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Claiming a computer as a tax deduction

If you use a piece of equipment, such as a computer, for work related activities then you may be able to claim it as a tax deduction. If the item is valued at over $300 then you cannot claim the entire cost in the year of purchase. Instead, you will need to calculate the depreciation in value each year.

When equipment is used for both professional and personal use, as computers so often are, then you can only claim a tax deduction for the equivalent portion that is used for professional purposes. For example, if you use the computer half for work and half for leisure then you may only claim half of the value of the depreciation of the computer as a tax deduction.

The ATO has indicated that it will be focusing on tech related expenses this year, with a particular focus on ensuring that individuals accurately report the work/personal breakdown of use. It is advisable to retain all documentation, including diary entries if necessary, relating to the use of a computer you are claiming as a tax deduction.

There are also other costs associated with a computer used for work purposes that can be used as tax deductions, such as the interest paid on a loan for a computer or the cost of repairs. Upgrades cannot be claimed as repairs and, if they cost over $300, should be included as a separate depreciating expense.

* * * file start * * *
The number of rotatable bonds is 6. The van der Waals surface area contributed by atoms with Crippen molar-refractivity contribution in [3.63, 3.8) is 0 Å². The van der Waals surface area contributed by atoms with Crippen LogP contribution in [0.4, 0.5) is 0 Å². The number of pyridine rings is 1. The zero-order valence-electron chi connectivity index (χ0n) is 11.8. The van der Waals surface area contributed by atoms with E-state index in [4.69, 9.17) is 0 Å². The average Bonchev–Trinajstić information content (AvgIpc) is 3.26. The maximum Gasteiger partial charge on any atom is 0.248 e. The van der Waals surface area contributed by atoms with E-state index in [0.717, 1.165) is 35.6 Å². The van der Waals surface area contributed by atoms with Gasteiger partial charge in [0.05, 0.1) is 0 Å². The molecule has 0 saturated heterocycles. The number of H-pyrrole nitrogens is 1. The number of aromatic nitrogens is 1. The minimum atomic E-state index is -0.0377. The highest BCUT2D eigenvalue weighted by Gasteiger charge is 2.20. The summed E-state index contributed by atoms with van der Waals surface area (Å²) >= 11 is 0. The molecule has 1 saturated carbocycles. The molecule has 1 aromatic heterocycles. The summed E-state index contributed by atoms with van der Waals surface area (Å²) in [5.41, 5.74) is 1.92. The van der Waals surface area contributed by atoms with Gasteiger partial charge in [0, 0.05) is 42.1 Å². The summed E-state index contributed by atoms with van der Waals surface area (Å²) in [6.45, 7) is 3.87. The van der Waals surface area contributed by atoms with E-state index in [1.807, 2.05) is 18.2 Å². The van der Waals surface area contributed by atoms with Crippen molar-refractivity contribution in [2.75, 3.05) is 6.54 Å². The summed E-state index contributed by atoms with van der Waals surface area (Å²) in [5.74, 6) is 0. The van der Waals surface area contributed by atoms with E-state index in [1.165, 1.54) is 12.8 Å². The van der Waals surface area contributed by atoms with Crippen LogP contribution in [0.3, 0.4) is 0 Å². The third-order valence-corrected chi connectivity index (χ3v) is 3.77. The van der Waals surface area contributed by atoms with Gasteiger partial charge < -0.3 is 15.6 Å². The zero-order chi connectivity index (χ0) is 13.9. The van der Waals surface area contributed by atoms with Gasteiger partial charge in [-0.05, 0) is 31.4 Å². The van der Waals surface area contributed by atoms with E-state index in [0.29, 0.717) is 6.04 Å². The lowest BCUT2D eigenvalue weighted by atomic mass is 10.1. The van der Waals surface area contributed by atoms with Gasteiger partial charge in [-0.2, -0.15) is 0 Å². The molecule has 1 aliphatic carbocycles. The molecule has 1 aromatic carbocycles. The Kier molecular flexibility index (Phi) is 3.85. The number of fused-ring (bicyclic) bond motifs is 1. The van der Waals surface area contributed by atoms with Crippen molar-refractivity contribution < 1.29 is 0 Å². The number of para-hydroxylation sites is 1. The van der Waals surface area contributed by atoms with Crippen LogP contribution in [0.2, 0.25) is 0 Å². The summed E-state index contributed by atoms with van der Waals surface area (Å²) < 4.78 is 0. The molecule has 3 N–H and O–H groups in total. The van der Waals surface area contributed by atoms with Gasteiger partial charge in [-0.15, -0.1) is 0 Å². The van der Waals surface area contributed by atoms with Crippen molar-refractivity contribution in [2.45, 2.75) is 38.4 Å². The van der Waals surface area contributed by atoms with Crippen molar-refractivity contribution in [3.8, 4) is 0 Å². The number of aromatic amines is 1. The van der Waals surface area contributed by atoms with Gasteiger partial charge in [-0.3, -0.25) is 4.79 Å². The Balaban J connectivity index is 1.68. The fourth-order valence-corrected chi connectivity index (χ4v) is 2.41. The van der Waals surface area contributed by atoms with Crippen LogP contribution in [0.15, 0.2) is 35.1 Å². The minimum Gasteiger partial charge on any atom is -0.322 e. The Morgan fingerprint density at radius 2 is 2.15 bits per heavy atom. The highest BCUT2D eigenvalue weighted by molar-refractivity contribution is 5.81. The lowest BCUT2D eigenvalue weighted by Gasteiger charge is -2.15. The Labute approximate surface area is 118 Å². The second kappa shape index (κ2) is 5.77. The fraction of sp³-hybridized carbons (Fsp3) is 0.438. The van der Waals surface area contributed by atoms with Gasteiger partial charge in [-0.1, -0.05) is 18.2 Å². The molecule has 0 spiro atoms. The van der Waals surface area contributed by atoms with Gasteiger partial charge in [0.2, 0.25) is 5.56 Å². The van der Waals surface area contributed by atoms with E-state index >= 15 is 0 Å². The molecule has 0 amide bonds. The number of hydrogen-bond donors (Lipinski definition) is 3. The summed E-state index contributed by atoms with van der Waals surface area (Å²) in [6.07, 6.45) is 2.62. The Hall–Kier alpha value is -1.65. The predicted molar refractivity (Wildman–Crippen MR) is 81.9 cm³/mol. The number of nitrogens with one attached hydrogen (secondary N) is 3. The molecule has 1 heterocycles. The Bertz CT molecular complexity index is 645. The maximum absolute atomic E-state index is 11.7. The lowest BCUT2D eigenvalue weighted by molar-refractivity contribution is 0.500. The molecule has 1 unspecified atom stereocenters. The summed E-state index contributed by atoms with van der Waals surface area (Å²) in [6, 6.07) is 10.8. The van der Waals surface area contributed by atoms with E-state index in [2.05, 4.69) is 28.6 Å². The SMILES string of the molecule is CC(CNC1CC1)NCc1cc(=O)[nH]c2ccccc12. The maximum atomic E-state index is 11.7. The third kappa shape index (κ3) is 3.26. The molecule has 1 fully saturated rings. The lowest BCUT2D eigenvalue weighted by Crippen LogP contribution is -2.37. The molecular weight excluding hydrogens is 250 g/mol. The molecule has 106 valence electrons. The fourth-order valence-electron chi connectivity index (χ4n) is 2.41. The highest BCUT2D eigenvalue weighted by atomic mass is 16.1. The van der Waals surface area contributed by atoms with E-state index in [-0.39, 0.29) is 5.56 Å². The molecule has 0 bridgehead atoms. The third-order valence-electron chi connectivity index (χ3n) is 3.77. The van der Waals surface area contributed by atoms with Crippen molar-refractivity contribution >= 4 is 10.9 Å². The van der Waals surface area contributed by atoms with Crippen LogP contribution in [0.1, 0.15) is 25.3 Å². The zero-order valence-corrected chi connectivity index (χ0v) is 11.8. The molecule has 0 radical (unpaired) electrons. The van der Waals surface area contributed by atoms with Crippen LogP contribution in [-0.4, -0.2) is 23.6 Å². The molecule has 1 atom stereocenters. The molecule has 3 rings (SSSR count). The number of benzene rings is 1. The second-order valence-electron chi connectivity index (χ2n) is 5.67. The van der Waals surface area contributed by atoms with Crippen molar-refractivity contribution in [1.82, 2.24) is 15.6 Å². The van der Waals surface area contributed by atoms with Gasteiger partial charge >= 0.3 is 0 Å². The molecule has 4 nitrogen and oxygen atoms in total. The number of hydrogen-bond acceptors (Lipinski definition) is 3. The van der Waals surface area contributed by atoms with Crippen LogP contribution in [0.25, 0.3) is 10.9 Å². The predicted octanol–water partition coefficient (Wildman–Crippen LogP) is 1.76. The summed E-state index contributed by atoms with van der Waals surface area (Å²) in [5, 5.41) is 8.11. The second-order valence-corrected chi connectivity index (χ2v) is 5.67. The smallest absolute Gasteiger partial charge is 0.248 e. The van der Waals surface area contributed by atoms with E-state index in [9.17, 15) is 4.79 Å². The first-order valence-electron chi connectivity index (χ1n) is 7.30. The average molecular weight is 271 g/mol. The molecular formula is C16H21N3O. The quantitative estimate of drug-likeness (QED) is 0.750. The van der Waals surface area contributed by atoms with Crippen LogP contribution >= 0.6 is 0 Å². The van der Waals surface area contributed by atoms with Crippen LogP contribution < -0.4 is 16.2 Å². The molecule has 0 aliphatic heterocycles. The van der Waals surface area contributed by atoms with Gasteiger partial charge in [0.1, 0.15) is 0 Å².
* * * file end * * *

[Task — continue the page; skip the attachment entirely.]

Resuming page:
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Your First Tax Return: What You Need To Know

June 15, 2021

Tax return season is quickly approaching for individuals. You may need to begin thinking about the process sooner rather than later to ensure that you have everything ready for your accountant. If you’ve never had to complete a tax return before (and it’s your first time) or are still uncertain about what you need to do, this process can feel a bit like a Mount Everest you need to climb.

Putting it simply, if you are earning or will earn more than $20,542 this year, you will need to lodge a tax return. However, if you haven’t made that amount but your employer has taken tax out of your pay, you should lodge a return anyway to receive some (if not most) of that money back.

How much money you receive back from the tax return will be affected by how much income you have earned. Some debts (such as HECS or HELP) will begin to take money out of your return after reaching a certain income threshold level (currently set at $46,620).

A tax return is where you report all of your income earned over the past financial year. It should include ATO-reported income (which you generally won’t have to worry about as we have access to it automatically) such as salary or non-ATO reported income. This income may be income that has not been sent to the ATO and could include tips, any income you’ve earned while working under an ABN or payments from a family trust. You need to work out all of the income that you have earned and report it to remain compliant with the ATO.

In a tax return, you will also be entitled to make tax deductions on certain items if they apply to your situation. This means that you may receive a greater amount in your tax refund.

You will be entitled to tax deductions on items such as:

If you want to make sure that you understand precisely what you need to do to lodge your tax return, keep this in mind:

For assistance during the lodgement of your tax return, you can seek advice from us. We’re here to help ensure you meet your tax obligations by reporting your income correctly for this financial year.